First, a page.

But then it changed.
Same power-brokering slumlord still owns the building.
Same underachieving political party still claims the building as its headquarters.
Same Democratic chairman still wants us to believe he's democratic.
Maybe the Floyd County Democratic Party sold naming rights to a party member's campaign as displayed on the window of the party member's building.
Well, at least they can pay the utility bills this way.
Be that as it may, or may not -- the fun begins soon, as we undertake the dissection of the Gahan campaign's expenditures -- we're left with a question: As it pertains to fairness and impartiality in a primary election, does the county party chairman have a responsibility to assure that all party candidates are treated the same?
Neither the state nor local party rule books seem to address this, but the Democratic National Committee's charter and bylaws do.
The Floyd County Democratic Party's platform ends with this passage, implying that the local party must defer to the national party in matters undefined.
David White is a Democrat, and he's running for mayor in the Democratic Party's 2019 primary.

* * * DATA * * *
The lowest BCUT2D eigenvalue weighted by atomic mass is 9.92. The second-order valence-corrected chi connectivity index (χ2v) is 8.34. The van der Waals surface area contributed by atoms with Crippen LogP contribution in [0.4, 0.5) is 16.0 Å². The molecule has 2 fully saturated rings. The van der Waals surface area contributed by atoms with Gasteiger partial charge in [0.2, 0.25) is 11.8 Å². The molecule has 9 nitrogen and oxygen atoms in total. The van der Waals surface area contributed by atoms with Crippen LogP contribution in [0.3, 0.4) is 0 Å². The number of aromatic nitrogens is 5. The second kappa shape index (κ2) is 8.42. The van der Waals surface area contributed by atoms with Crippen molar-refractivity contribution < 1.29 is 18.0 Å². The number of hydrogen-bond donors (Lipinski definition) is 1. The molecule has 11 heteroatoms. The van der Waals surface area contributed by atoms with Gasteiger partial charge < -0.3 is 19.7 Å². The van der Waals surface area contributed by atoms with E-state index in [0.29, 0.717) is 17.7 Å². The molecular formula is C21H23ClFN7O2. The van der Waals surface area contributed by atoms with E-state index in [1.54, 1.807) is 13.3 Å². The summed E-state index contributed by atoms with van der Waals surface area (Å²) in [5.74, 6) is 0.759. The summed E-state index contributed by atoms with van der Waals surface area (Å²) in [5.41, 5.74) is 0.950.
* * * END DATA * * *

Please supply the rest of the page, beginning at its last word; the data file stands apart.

And yet, for White to get a sign at his own party's downtown headquarters, he has been forced to hang it across the street.
How is Adam Dickey administering a fair and impartial primary election on behalf of the Democratic Party if only one candidate for mayor (hint: the $438,000 candidate) is accorded every square inch of the window at the party's headquarters?
Isn't this level of hypocrisy intense even by Dickey's lofty standards?
Maybe the best explanations are here.
If you're one of those gung-ho local Democratic party members waking each morning to coffee, then hurling abuse at Donald Trump for sleaze and corruption before you've even used the toilet, howzabout while you're in there you take a glance at the mirror and observe exactly who is condoning bad party behavior right here in Anchor City?
Not a pretty sight, is it?